By Jo Waters
Last updated at 11:32 PM on 18th July 2011
Kirsty Baranowski stood in the middle of the road hammering on a taxi driver’s windscreen. She was incandescent with rage because he’d suddenly pulled out in front of her.
The outburst was completely out of character, but for 20 years she had been battling with violent mood swings in the run-up to her period.
‘Normally, I was mild mannered,’ says Kirsty, 41, who lives in Southfields, South-West London, with her children, Alexander, ten, and Sophia, nine.
‘But in the week before my period the slightest thing could set me off. It was as if a red mist would descend and I’d just lose it.’
Kirsty’s monthly cycle would wreak havoc on her family life and resulted in the breakdown of her marriage.
‘As soon as my husband Andrew came home from work we’d have a blazing row. He was bewildered by my behaviour and didn’t know how to help me.
‘I felt wretched, too, because of breast pain and bloating — my stomach would swell up so much I’d look pregnant. I’d also get painful migraines. There were only seven days a month, after my period finished, when I felt normal.’
It would take 20 years for Kirsty to arrive at a correct diagnosis: she was suffering from Pre-Menstrual Dysphoric Disorder (PMDD). This is a severe form of pre-menstrual syndrome and is estimated to affect between 500,000 and a million British women.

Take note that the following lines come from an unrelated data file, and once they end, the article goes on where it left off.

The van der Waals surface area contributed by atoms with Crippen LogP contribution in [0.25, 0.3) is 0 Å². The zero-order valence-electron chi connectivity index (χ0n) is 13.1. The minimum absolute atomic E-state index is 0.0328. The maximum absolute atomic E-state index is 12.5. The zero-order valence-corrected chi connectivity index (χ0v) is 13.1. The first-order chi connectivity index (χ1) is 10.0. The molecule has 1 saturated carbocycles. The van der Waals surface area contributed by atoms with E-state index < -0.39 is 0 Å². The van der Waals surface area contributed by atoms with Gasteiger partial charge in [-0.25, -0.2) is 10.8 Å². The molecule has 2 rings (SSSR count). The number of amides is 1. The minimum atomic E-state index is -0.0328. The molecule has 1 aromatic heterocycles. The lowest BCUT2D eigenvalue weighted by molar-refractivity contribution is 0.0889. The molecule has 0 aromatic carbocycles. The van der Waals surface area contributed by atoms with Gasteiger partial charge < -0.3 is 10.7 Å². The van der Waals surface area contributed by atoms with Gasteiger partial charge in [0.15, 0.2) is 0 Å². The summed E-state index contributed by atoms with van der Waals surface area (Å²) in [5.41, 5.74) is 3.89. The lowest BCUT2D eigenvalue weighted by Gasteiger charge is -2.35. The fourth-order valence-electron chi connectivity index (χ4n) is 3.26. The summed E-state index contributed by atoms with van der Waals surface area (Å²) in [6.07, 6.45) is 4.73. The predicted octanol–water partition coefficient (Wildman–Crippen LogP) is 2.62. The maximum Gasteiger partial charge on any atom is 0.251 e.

Despite its prevalence, experts claim many women are being wrongly diagnosed as suffering from psychiatric illnesses such as bipolar disorder or schizophrenia.
Symptoms of PMDD include persistent anger and irritability, moodiness, being out of control, intense feelings of unhappiness and worthlessness, crying for no reason, difficulty concentrating and even suicidal thoughts.
‘I’d had terrible mood swings and migraines since I was 15,’ said Kirsty
‘Ninety per cent of the women I see in my clinic have been diagnosed with depression that has not responded to psychiatric treatment,’ says Professor John Studd, a retired professor of gynaecology at Imperial College, London, who runs the London PMS and Menopause Clinic in Harley Street.
‘Some have been misdiagnosed as having a psychiatric illness for 20 years or more and been treated with antidepressants, mood-stabilising drugs, mental hospital in-patient treatment and electro-convulsive therapy.’